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Expand chart
Data: Wells Fargo Investment Institute; Chart: Andrew Witherspoon/Axios

Non-financial S&P 500 companies with the least cash are piling on the biggest loads of debt.

By the numbers: More than half of the S&P 500's total cash is held within just 25 companies — or the top 5% — while the bottom 95% of companies hold 73% of the index's debt, according to the Wells Fargo Investment Institute.

  • The most "cash-poor" S&P 500 companies collectively have a cash-to-debt ratio of 18% — the lowest since the financial crisis. In other words, there's 18 cents of cash for every dollar of these companies' total debt.
  • Alternatively, the cash-to-debt ratio at the top 25 cash-rich companies is 61%.

What to watch: Corporate debt-loads haven't hit financial crisis levels but analysts at Wells Fargo write, "leverage is rising, and debt burdens may become too large for some companies as this economic cycle extends."

Go deeper: Keep an eye on corporate debt

Go deeper

Biden Cabinet confirmation schedule: When to watch hearings

Joe Biden and Kamala Harris on Jan. 16 in Wilmington, Delaware. Photo: Angela Weiss/AFP via Getty Images

The first hearings for President-elect Joe Biden's Cabinet nominations begin on Tuesday, with testimony from his picks to lead the departments of State, Homeland and Defense.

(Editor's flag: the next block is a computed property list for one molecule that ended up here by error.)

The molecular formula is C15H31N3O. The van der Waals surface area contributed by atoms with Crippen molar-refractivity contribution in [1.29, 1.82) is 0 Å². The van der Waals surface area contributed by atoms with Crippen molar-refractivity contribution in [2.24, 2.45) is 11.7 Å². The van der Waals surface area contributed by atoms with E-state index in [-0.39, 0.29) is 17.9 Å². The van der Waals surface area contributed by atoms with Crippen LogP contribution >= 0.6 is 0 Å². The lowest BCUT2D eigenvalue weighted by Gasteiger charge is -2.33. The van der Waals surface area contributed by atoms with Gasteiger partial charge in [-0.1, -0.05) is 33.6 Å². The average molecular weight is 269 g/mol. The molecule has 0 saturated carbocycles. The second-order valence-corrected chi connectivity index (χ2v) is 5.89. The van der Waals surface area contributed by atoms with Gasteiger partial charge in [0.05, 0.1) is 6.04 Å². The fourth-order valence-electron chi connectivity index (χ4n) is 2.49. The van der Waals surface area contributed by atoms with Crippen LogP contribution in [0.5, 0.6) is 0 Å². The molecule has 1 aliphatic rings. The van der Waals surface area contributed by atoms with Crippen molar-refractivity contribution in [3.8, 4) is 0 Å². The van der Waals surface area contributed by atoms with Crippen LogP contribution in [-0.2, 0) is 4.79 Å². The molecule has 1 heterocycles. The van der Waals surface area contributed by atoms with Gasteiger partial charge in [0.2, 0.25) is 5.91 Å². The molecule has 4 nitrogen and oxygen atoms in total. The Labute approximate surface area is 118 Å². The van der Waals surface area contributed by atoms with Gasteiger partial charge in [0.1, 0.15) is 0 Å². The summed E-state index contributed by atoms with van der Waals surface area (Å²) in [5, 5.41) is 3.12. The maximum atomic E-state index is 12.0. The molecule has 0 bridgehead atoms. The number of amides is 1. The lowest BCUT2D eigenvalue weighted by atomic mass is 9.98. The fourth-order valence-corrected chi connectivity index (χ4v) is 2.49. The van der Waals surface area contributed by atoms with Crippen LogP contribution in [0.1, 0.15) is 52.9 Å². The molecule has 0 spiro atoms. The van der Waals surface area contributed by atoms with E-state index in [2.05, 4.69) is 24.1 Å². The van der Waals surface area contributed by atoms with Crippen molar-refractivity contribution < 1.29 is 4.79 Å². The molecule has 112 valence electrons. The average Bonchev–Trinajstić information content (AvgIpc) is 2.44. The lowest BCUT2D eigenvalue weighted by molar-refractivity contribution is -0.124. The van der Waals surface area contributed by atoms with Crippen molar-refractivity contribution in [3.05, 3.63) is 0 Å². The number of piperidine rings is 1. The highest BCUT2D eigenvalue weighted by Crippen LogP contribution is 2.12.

Why it matters: It's been a slow start for a process that usually takes place days or weeks earlier for incoming presidents. The first slate of nominees will appear on Tuesday before a Republican-controlled Senate, but that will change once the new Democratic senators-elect from Georgia are sworn in.

Kamala Harris resigns from Senate seat ahead of inauguration

Vice President-elect Kamala Harris. Photo: Mason Trinca/Getty Images

Vice President-elect Kamala Harris submitted her resignation from her seat in the U.S. Senate on Monday, two days before she will be sworn into her new role.

What's next: California Gov. Gavin Newsom has selected California Secretary of State Alex Padilla to serve out the rest of Harris' term, which ends in 2022.

4 hours ago - World

Putin foe Navalny to be detained for 30 days after returning to Moscow

Russian opposition leader Alexey Navalny. Photo: Oleg Nikishin/Epsilon/Getty Images

Russian opposition leader Alexey Navalny has been ordered to remain in pre-trial detention for 30 days, following his arrest upon returning to Russia on Sunday for the first time since a failed assassination attempt last year.

Why it matters: The detention of Navalny, an anti-corruption activist and the most prominent domestic critic of Russian President Vladimir Putin, has already set off a chorus of condemnations from leaders in Europe and the U.S.